Liability of Emergency Physicians for Studies Ordered in the Emergency Department: Court Cases and Legal Defenses

Published:November 19, 2009DOI:


      Background: Laboratory tests are frequently ordered in the Emergency Department (ED), with results returning at a later time. Emergency physicians (EPs) are frequently held liable when the test results are not followed-up. Methods: Recent legal malpractice cases are presented to provide examples of the medical-legal risks encountered when poor patient outcomes occur because the results of laboratory tests and other studies done in the ED are not followed-up and communicated to the patient. Discussion: Emergency physicians are obligated to follow-up with patients when the results of laboratory and radiographic studies ordered in the ED are returned at a later time, and EPs are liable for any poor outcome if there is no follow-up. Appropriate follow-up mechanisms must be in place to improve patient outcomes and reduce the risk for the physician. Knowledge of the legal concepts of contributory negligence and comparative fault allows EPs to place themselves in an optimal position for a legal defense if a challenge is raised. Conclusion: It is imperative that abnormal results of tests done for ED evaluation and orders must be properly noted and followed-up. Optimal communication and relay of information to both the patient and the primary physician will reduce physician liability and enhance patient outcomes.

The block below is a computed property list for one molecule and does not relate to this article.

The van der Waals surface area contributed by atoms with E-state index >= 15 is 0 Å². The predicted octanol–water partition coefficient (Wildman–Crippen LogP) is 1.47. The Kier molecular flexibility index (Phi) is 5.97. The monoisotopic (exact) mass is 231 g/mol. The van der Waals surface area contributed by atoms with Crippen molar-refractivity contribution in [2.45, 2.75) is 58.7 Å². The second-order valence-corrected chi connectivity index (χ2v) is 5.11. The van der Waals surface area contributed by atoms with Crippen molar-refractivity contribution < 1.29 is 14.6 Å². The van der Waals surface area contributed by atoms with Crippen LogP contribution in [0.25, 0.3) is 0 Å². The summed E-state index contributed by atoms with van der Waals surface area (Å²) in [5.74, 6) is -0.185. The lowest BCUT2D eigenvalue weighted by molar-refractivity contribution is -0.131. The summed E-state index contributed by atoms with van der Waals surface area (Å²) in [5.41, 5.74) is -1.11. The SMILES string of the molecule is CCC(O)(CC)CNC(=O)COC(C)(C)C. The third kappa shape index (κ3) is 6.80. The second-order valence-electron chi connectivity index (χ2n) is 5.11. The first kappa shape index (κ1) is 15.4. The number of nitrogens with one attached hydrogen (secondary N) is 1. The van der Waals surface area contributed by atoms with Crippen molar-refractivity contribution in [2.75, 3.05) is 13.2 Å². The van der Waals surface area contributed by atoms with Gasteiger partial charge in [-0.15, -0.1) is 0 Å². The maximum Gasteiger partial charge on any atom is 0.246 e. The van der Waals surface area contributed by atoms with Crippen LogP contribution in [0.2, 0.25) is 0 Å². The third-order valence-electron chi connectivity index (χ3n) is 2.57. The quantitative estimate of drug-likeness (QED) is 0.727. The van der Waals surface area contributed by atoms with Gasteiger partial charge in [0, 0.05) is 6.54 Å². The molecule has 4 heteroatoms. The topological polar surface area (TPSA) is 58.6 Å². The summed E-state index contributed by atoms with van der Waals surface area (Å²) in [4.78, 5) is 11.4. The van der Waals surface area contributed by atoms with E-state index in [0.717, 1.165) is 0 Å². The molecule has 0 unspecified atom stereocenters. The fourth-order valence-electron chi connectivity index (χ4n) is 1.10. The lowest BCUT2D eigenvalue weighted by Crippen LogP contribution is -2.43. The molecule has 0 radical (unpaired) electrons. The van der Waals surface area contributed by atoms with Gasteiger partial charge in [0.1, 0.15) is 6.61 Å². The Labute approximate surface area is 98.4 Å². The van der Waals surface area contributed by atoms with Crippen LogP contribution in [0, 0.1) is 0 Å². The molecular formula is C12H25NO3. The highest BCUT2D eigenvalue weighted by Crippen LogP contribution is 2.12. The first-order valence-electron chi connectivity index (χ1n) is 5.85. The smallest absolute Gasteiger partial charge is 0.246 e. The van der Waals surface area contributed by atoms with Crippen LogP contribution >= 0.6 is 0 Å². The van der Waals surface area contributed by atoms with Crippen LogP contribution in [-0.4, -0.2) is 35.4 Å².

To read this article in full you will need to make a payment

      Purchase one-time access:

      Academic & Personal: 24 hour online accessCorporate R&D Professionals: 24 hour online access
      One-time access price info
      • For academic or personal research use, select 'Academic and Personal'
      • For corporate R&D use, select 'Corporate R&D Professionals'


      Subscribe to Journal of Emergency Medicine
      Already a print subscriber? Claim online access
      Already an online subscriber? Sign in
      Institutional Access: Sign in to ScienceDirect


        • Hoppe H.
        • Studer R.
        • Kessler T.M.
        • Vock P.
        • Studer U.E.
        • Thoeny H.C.
        Alternate or additional findings to stone disease on unenhanced computerized tomography for acute flank pain can impact management.
        J Urol. 2006; 175: 1725-1730
      1. Templeton v. Emergency Physicians Medical Group, Inc. and Niemeyer, do, Clark County (NV) District Court, Case No. CV A442247.

      2. Estate of Hancock et al. v. Estlund et al. St. Croix County (WI) Circuit Court, Case No. 04 CV 54.

      3. Sean Sullivan v. Advocate Lutheran General Hospital, Dr. Charles Kanakis Jr, Center for Advanced Cardiology Ltd., Cook County (IL) Circuit Court, Case No. 05L-3966.

      4. Butterfield v. Forrester. 11 East. 60, 103 Eng. Rep. 926 (K.B. 1809).

      5. Restatement (Second) of Torts, Section 463–96.

      6. Ray v Wagner, 286 Minn. 354, 176 N. W.2d 101, 104 (1970).

      7. Cox v Lesko, 263 Kan. 805, 953 P.2d 1033 (Kan.1998).